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Trade-off? What if you actually can have it all?

August 12, 2016  I  VERTEX LONDON

A HIGHLY TECHNICAL FABRIC COMPRISED OF ALL THE FEATURES YOU NEED FOR A CYCLING CAP

 

Is it possible to have a cap that is both water repellent and breathable at the same time? Or a windproof vest with excellent ventilation? These trade-offs are inevitable in life—we gain something good only to lose something just as desirable. Compromise is unavoidable, even with our cycling kit. But have you ever wondered if you could have it all, without the compromise?

 

At Vertex, we continuously challenge ourselves to resolve issues that appear impossible to others. We believe a trade-off is simply a technical problem, and if we can improve the current technology, we will succeed in fixing the problem.

 

It was with this confidence that we approached a question commonly posed by cyclists: Why wear a cap that doesn’t achieve the purpose for which it was made? Okay, it keeps the sweat and rain out of your eyes and shields you from the low-lying sun in the spring and autumn. But when sweat starts building up after a long ride or your cap is completely drenched after a rain shower, you start questioning the point of wearing a cycling cap at all.

 

Cycling caps are made from cotton as it was once considered an ideal material for absorbing moisture. However, as cotton soaks up liquid, it becomes heavier and eventually is saturated. That is the nightmare situation most cyclists have experienced at some point: The heat and wet keep building upon your head, and the unabsorbed sweat rolls down your face and into your eyes. Yes, we’ve all been there.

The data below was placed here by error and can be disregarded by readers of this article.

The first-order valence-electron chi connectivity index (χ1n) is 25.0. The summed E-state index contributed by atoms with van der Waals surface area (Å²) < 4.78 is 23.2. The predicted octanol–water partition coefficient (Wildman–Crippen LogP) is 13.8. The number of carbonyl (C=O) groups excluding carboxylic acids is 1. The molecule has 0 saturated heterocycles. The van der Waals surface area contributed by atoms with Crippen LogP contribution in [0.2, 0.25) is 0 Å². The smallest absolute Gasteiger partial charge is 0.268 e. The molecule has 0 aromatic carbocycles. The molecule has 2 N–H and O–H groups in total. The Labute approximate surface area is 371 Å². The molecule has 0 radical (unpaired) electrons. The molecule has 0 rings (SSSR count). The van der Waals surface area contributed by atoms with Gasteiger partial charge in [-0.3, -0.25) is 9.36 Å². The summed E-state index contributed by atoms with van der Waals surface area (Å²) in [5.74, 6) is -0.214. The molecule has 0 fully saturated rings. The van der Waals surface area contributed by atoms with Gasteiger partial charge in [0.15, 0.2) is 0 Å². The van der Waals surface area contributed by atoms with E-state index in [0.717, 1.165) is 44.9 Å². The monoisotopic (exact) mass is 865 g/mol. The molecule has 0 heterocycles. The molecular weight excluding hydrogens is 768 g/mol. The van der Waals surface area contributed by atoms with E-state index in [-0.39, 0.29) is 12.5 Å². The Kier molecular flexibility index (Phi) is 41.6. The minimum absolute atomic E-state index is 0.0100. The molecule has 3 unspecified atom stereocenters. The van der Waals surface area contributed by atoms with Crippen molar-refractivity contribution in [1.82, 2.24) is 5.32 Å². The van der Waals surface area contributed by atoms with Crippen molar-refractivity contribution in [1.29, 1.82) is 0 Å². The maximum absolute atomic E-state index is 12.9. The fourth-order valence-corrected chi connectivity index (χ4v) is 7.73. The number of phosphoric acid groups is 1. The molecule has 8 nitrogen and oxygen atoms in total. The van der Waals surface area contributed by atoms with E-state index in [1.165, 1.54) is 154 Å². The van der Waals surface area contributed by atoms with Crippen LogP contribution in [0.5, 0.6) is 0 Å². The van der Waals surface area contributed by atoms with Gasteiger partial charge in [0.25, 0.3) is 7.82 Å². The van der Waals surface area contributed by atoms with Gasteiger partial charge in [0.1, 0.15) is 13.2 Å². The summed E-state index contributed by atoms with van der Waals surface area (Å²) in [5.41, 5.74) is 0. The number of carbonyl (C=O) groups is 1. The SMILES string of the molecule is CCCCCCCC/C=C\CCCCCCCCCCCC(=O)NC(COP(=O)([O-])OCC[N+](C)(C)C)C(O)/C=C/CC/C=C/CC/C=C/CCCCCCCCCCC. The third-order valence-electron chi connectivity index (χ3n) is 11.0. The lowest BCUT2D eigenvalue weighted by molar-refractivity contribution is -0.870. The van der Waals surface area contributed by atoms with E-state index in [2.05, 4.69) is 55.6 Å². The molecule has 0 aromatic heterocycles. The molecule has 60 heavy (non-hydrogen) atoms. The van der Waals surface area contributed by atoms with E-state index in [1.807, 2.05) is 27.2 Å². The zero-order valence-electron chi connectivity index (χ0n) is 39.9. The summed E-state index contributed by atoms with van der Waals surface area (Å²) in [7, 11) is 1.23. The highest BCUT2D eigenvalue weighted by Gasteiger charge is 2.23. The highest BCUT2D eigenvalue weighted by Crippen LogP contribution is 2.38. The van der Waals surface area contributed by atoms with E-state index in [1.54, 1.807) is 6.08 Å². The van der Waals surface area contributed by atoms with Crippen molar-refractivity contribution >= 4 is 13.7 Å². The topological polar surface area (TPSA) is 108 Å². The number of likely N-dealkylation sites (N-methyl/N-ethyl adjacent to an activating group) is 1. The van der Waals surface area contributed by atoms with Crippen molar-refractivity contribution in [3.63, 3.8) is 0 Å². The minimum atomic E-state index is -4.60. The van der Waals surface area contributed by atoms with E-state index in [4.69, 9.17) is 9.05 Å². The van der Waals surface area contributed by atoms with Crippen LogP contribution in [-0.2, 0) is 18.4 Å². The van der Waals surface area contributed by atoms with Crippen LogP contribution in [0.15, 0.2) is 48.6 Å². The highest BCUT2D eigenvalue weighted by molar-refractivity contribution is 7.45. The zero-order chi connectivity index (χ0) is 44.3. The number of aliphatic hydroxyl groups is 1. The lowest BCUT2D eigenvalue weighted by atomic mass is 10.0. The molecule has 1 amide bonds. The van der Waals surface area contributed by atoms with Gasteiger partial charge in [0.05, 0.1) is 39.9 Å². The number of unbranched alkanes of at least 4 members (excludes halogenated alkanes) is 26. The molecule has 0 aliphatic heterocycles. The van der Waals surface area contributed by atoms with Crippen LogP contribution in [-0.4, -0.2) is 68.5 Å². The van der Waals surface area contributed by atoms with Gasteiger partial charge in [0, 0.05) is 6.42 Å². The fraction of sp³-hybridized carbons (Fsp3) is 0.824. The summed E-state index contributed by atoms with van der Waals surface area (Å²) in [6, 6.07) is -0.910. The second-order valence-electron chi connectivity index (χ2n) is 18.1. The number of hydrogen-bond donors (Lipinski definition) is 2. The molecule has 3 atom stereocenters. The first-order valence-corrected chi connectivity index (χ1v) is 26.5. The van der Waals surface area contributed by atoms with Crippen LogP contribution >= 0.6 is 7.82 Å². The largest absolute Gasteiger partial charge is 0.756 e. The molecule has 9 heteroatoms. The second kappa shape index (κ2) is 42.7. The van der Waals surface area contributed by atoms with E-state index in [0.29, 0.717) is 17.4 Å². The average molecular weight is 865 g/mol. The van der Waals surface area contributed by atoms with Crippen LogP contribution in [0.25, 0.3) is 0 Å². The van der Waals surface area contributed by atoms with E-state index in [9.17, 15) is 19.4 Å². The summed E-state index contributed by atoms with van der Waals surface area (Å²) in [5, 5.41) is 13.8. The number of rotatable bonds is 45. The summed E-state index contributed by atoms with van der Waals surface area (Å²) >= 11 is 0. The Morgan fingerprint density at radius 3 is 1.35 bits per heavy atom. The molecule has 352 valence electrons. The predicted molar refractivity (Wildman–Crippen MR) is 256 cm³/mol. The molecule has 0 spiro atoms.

Don’t blame those poor cycling caps too much though—they’re mainly a promotional tool for sponsors and the ultimate souvenir for cycling fans. For a sponsor, the opportunity to broadcast their brand on a cyclist’s head is no doubt worth the cost of producing thousands of hats per year. However, costing down for each cap is inevitable. The result is lower-quality cycling caps throughout the market, with less and less money spent on new materials or improved quality.

 

We started to wonder if we could replace the traditional cotton material with a technical fabric that is lightweight, windproof, and water repellent but still breathable. It was more like mission impossible at the beginning when we were finding that improving one feature would negate the good qualities of another. Manufacturers used to apply a coating to the fabric to make it windproof or water repellent, but this came at the cost of breathability. A coated fabric can’t breathe as its porosity is compromised.

 

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